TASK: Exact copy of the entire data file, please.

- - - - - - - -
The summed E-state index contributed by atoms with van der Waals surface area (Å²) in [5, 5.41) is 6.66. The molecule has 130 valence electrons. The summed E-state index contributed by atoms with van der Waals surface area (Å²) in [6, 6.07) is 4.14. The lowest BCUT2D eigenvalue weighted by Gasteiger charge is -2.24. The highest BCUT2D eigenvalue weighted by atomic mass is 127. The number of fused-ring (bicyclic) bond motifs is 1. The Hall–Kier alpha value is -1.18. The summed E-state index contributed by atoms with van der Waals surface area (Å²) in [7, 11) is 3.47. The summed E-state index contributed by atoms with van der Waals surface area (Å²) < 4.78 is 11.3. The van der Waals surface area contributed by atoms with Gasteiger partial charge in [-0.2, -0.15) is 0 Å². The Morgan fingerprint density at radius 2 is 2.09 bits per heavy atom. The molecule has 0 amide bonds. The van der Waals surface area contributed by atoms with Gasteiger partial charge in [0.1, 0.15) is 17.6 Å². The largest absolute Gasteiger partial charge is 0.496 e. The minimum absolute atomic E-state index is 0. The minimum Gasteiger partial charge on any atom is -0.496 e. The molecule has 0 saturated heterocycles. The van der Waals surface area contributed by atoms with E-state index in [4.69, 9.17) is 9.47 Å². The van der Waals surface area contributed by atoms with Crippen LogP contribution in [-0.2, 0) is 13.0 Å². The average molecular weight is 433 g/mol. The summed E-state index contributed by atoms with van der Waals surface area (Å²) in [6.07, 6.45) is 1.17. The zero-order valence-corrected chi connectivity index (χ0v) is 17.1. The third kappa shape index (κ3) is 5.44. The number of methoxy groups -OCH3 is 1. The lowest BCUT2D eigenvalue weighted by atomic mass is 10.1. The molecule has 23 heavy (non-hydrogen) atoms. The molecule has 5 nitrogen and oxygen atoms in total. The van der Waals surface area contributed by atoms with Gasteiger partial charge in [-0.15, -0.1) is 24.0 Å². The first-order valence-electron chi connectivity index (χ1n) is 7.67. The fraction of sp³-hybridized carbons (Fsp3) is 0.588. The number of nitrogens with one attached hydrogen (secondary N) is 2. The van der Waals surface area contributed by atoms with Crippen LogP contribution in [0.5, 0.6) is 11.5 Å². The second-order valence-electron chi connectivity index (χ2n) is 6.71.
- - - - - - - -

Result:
The summed E-state index contributed by atoms with van der Waals surface area (Å²) in [5, 5.41) is 6.66. The molecule has 130 valence electrons. The summed E-state index contributed by atoms with van der Waals surface area (Å²) in [6, 6.07) is 4.14. The lowest BCUT2D eigenvalue weighted by Gasteiger charge is -2.24. The highest BCUT2D eigenvalue weighted by atomic mass is 127. The number of fused-ring (bicyclic) bond motifs is 1. The Hall–Kier alpha value is -1.18. The summed E-state index contributed by atoms with van der Waals surface area (Å²) in [7, 11) is 3.47. The summed E-state index contributed by atoms with van der Waals surface area (Å²) < 4.78 is 11.3. The van der Waals surface area contributed by atoms with Gasteiger partial charge in [-0.2, -0.15) is 0 Å². The Morgan fingerprint density at radius 2 is 2.09 bits per heavy atom. The molecule has 0 amide bonds. The van der Waals surface area contributed by atoms with Gasteiger partial charge in [0.1, 0.15) is 17.6 Å². The largest absolute Gasteiger partial charge is 0.496 e. The minimum absolute atomic E-state index is 0. The minimum Gasteiger partial charge on any atom is -0.496 e. The molecule has 0 saturated heterocycles. The van der Waals surface area contributed by atoms with E-state index in [4.69, 9.17) is 9.47 Å². The van der Waals surface area contributed by atoms with Crippen LogP contribution in [-0.2, 0) is 13.0 Å². The average molecular weight is 433 g/mol. The summed E-state index contributed by atoms with van der Waals surface area (Å²) in [6.07, 6.45) is 1.17. The zero-order valence-corrected chi connectivity index (χ0v) is 17.1. The third kappa shape index (κ3) is 5.44. The number of methoxy groups -OCH3 is 1. The lowest BCUT2D eigenvalue weighted by atomic mass is 10.1. The molecule has 23 heavy (non-hydrogen) atoms. The molecule has 5 nitrogen and oxygen atoms in total. The van der Waals surface area contributed by atoms with Gasteiger partial charge in [-0.15, -0.1) is 24.0 Å². The first-order valence-electron chi connectivity index (χ1n) is 7.67. The fraction of sp³-hybridized carbons (Fsp3) is 0.588. The number of nitrogens with one attached hydrogen (secondary N) is 2. The van der Waals surface area contributed by atoms with Crippen LogP contribution in [0.5, 0.6) is 11.5 Å². The second-order valence-electron chi connectivity index (χ2n) is 6.71.